There is "high volume flaring" at Mossmorran after ExxonMobil reported a fault at the Fife Ethylene Plant. 

The firm have apologised and said they were working to shut down the plant as safely as possible following the "loss of steam generation" and a "significant process outage". 

A further statement this morning said: "As an update to last night’s communication, we can confirm that we have experienced mechanical failure across two of our three boilers.

"With the loss of this steam generation, we cannot continue to operate our normal processes.

"As such, we are progressing with the unit shut down to allow us to evaluate the root cause and execute necessary repairs.

"Flaring will be required while our team take the steps required to safely shut down operations.

"We will always work to minimise the timelines, and will update you as these are confirmed.

"We, again, apologise if flaring is causing any concern but reiterate that the process is safe and poses no risk to communities."

ExxonMobil said that SEPA had been advised about the incident and information about flaring could be found on their website.

James Glen, chair of the Mossmorran Action Group, said: "Once again the night sky in Central Fife has been lit up with apocalyptic flaring as ExxonMobil experiences yet another unplanned emergency.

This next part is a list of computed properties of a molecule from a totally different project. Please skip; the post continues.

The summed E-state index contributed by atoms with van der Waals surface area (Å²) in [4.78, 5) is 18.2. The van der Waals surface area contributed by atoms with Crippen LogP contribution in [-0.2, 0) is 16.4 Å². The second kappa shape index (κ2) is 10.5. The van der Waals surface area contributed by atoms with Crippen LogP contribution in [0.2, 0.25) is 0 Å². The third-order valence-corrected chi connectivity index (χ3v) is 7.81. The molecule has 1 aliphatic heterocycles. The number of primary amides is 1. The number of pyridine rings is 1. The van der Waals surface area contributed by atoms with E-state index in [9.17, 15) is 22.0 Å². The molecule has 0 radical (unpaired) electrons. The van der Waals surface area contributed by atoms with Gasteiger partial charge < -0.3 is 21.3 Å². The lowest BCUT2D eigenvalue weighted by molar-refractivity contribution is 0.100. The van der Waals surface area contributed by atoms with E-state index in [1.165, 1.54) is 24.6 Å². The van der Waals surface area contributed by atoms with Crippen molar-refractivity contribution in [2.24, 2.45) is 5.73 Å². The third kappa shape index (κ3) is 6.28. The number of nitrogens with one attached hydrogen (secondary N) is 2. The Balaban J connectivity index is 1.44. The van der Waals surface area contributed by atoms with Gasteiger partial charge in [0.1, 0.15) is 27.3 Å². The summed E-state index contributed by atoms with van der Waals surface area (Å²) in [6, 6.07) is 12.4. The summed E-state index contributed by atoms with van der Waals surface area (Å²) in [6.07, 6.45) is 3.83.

"A massive plume of black smoke testified to the release of a large quantity of unburned hydrocarbons and other toxic pollutants. 

"Families in neighbouring communities were again forced to suffer extensive noise intrusion, light pollution that turned night into day and consequent sleeplessness and anxiety. 

"Residents were left frustrated when they couldn't report the unplanned emergency to SEPA as their pollution helpline proved unable to cope with the volume of calls. 

"Individuals have submitted reports to our group of disturbed sleep, nausea, stress, anxiety, headaches, sore throats and burning eyes during this extreme flaring event.

"Unfortunately NHS Fife isn't equipped to capture this data and the symptoms felt by residents will be arrogantly dismissed by ExxonMobil and some politicians." 

He added: "In 2001 the then shadow health minister, Nicola Sturgeon, promised residents a public probe into Mossmorran, 18 years later residents are still waiting.

"Public calls for an independent social impact study has fallen on deaf ears, as the First Minister, and current health minister Roseanna Cunningham ignore the plight of residents.

"What will it take for residents to get justice?"